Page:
Two historic elections today -- one in a country that has never before respected women's rights, the other in a country that's in effect voting for a female leader for the first time in its history.
In Germany, Angela Merkel observed that never before has she been so aware of her gender in politics.
I think, I hope, the polls in Germany are wrong: the election is not as close as predicted. Germans should have enough common sense to elect Merkel's party by enough majority to escape the need for a counterproductive coalition. Otherwise, why not stick with peddling backward under Schröder and his dead-end party?
Meanwhile, in Afghanistan, female candidates are just trying to live through the experience of running for office. There is also the problem of how to run for office if you can't leave the house.
In villages and remote areas, often women are simply not allowed to leave their homes, let alone publicly campaign and run for office. Many women candidates are forced to hold campaign meetings in their homes. Limited access to public platforms hampers women's ability to effectively campaign. And women who can appear in public are not allowed to appear in all public places.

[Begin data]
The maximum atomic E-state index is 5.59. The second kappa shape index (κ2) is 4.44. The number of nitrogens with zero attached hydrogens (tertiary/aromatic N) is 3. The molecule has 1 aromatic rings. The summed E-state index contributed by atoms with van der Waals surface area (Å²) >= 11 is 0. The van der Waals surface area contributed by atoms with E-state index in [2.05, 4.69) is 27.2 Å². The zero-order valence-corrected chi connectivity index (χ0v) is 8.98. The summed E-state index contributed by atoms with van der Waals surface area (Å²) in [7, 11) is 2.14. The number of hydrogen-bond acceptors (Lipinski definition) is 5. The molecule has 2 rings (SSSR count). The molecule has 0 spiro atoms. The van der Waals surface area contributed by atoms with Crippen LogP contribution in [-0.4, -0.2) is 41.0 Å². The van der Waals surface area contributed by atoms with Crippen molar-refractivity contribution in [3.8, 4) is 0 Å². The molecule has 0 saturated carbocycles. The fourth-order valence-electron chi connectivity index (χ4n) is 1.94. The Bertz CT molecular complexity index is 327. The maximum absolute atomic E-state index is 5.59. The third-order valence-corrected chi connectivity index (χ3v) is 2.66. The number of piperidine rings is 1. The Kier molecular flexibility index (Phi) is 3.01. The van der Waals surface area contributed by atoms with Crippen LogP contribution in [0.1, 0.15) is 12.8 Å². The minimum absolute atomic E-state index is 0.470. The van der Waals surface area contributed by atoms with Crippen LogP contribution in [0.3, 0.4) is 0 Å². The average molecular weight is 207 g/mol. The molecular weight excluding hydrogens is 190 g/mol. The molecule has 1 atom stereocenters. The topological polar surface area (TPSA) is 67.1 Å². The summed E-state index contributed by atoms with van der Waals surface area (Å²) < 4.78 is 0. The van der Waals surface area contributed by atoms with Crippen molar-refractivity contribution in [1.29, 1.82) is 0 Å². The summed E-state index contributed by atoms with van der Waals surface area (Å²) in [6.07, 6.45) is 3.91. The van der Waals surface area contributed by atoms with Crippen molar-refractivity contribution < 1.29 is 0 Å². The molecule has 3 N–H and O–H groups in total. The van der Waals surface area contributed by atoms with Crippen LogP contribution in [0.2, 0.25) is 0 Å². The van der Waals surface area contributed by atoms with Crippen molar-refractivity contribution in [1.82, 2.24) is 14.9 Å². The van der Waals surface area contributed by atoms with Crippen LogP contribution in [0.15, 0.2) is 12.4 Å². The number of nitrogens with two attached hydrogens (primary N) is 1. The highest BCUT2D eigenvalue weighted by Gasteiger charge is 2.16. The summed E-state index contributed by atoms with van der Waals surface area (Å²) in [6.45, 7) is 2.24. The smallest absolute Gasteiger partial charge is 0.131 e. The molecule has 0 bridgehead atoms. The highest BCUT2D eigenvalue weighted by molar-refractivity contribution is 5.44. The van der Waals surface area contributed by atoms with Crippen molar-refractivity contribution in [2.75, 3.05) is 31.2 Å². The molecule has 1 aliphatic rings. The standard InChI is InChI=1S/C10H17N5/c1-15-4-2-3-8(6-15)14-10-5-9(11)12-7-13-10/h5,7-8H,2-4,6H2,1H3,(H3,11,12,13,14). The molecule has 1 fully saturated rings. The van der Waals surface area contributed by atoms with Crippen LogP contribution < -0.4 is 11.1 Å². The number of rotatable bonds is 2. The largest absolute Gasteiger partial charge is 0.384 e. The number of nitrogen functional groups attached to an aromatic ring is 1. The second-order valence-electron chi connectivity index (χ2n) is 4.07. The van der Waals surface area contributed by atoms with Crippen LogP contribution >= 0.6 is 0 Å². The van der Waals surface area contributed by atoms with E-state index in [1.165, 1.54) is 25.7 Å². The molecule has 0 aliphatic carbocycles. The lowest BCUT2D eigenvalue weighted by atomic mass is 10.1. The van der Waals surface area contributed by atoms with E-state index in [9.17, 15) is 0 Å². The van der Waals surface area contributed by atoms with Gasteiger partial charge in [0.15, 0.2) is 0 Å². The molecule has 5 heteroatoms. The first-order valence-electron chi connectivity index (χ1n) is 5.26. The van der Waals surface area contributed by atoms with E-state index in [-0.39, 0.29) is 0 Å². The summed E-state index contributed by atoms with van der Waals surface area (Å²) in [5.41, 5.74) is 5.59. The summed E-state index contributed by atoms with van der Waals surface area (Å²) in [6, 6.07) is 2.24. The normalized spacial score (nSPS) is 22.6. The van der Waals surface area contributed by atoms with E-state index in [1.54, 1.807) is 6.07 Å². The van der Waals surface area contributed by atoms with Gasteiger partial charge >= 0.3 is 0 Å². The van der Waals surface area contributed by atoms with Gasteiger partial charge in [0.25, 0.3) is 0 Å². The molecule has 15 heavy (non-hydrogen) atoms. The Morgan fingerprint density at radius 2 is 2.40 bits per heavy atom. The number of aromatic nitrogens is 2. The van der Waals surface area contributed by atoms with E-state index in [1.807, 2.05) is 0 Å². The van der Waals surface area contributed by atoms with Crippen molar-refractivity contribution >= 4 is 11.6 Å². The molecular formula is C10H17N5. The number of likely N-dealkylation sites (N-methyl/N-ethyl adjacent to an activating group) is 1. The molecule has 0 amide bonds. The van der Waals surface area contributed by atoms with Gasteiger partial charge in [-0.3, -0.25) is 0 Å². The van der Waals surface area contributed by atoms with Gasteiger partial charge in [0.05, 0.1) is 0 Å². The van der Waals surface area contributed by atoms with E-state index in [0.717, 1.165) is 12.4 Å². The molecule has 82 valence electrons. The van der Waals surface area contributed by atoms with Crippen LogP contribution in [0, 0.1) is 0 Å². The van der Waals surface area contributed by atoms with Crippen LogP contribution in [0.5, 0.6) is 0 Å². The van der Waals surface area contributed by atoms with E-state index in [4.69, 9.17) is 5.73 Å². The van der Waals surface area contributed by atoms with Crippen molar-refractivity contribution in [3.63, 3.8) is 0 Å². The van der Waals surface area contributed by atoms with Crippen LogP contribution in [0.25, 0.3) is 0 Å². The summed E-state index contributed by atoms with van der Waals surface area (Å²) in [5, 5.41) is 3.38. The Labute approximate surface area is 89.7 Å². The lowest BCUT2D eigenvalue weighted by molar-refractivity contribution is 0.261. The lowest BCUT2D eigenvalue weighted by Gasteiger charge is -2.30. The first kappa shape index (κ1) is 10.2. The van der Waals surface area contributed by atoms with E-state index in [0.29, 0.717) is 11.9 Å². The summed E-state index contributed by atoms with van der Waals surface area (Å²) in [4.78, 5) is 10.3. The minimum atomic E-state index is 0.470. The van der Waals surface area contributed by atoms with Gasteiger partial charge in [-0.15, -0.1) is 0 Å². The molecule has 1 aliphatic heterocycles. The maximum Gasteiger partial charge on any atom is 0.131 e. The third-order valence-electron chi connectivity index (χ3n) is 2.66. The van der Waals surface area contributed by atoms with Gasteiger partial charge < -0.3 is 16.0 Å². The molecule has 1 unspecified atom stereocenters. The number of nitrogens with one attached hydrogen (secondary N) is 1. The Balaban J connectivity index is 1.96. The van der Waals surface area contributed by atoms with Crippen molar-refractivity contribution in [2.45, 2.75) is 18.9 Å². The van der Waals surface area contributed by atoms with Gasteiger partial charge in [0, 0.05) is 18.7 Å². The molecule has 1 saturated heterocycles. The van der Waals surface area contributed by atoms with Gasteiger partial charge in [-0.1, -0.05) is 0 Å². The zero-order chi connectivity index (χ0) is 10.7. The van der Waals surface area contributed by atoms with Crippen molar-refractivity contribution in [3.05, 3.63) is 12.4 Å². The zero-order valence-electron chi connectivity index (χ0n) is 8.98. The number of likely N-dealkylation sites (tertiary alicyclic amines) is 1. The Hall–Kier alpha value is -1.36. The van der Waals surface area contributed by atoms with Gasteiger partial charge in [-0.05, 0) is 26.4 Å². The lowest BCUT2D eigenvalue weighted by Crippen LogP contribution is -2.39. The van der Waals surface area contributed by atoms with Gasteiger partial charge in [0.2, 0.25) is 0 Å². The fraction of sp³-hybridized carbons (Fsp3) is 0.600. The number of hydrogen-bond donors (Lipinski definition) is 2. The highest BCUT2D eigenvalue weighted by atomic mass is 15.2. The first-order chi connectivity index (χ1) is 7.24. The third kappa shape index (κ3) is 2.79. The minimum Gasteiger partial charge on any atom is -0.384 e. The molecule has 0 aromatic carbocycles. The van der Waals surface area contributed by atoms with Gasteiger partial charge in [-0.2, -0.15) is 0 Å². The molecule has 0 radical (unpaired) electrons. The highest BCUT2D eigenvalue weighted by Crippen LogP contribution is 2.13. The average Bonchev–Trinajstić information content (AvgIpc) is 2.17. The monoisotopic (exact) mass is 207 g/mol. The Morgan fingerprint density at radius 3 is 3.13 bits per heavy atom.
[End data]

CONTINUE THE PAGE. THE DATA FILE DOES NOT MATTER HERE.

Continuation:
There is also the problem of bringing the wrath of Allah down on one's head. Along with garden variety intimidation -- beatings, death threats -- faced by female candidates, they have to contend with warnings that prayers won't be recognized if people vote for female candidates.
“This is a serious threat against women in the society,” one female candidate observed with understatement.
When Osama bin Laden settled into Afghanistan, he bought the minor chieftains for as little as 300 rupees apiece; the big cheeses he bought for ten thousand bucks each.
Foolish men. It takes two types of outlook to survive if you can't keep capturing slaves to do your thinking for you.
Well, they have to elect at least some females to office. Afghan electoral law requires that at least 68 of the 249 seats in the general assembly are reserved for women.